A sales appointment call is made when a sales rep has provided enough value to a prospect to convince them to purchase the product or service they sell. This call is a meeting where a discussion takes place between the sales rep and the customer about the business and to finalize the sale.
This call can make or break a sale. One small mistake can turn off a lead who is interested in buying your product or service. Because of this, it is important to be well prepared for all sales appointment calls.
This is technically not a sales call. Instead, it is a call that a salesperson makes to a customer after the product or service is sold.
A follow-up call is made for the purpose of receiving feedback on the purchased offerings and to provide solutions to fix any problems the customer may have.
This is a an important call to make to build further trust with your customer for future brand loyalty and retention.
Traditional Sales Calls
Traditional sales calls are calls made to existing customers in order to sell a new product or service. This type of sales call is easy for sales reps to make since the customer likely already knows them and the purpose for their call.
The Best Sales Call Templates
Templates are essential for sales teams to properly engage and nurture relationships with their qualified leads and opportunities. Grab your copy of our sales prospecting templates below.
Here are some common sales call templates and descriptions of the ones we created that you can use as jumping-off points for your own sales calls.
Sales Prospecting Template
This template starts off with a quick and clear greeting, the reason for the call, impactful qualifying questions, and finally the appointment request.
Impactful Voicemail Template
Most prospects are likely to miss your first call. This template focuses on a simple and quick way to get an enthusiastic response from your prospect.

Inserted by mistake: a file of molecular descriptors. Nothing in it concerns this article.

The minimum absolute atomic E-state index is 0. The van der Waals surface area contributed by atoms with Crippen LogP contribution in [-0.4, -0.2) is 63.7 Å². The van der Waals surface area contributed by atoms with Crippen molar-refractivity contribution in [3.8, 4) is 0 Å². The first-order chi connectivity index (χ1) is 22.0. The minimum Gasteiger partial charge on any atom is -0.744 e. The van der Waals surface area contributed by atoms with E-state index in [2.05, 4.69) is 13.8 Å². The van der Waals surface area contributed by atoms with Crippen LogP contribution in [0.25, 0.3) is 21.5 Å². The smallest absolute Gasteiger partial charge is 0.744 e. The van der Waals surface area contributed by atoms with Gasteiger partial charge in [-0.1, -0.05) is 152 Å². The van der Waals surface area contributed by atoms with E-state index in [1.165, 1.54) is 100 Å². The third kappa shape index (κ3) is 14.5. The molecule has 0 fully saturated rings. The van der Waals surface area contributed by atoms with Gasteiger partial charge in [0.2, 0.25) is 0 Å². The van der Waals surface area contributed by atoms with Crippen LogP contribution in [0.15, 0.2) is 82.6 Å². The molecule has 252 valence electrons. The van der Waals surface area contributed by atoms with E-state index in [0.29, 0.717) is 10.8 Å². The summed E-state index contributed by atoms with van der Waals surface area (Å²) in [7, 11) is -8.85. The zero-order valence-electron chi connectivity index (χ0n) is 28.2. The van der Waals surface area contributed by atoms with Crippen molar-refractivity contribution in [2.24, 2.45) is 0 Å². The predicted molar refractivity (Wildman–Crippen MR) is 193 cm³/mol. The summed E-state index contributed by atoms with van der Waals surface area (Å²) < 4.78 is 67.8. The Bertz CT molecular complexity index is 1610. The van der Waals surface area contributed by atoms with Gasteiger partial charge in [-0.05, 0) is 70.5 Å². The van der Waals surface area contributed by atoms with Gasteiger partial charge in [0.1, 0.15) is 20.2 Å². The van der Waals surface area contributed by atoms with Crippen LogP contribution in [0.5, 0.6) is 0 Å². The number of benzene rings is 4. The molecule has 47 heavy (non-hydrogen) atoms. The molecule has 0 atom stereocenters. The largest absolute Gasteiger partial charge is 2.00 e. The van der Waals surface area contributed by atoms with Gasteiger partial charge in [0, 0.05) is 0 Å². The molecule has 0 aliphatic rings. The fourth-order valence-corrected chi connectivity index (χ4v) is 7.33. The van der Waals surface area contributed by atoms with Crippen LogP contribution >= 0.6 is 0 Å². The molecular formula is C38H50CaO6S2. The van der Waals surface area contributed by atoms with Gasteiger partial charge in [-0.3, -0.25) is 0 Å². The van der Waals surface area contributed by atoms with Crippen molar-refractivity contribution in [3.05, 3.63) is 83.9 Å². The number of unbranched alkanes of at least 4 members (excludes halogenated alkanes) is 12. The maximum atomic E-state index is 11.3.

Use this to address one specific pain point and offer small detailed snippets about the products and services you offer.
Follow Up Voicemail Template
Don't take silence as a rejection. Follow up with prospects and leave voicemails when they don't answer.
Offer them value in your follow up voicemail. This template calls for you to state the last time you followed up, the reason for your call, and a call to action to set up a date and time for a quick call.
A gatekeeper is someone who is responsible for filtering outreach. They aren't the central decision makers, but you do have to win them over first before you can talk to a decision maker.
This template focuses on a direct approach to getting the information you need. You have to introduce yourself and then ask them for a favor.
The favor is ultimately to speak to someone who is in charge of the target department. If they do accept your message, then it saves you time since you'll only have to pitch to one person instead of two.
Regardless of your industry, you can connect with your prospects over the phone to establish a relationship with them that helps to nudge them down the sales funnel. Use these templates and tips to create your own unique sales connect calls for your business.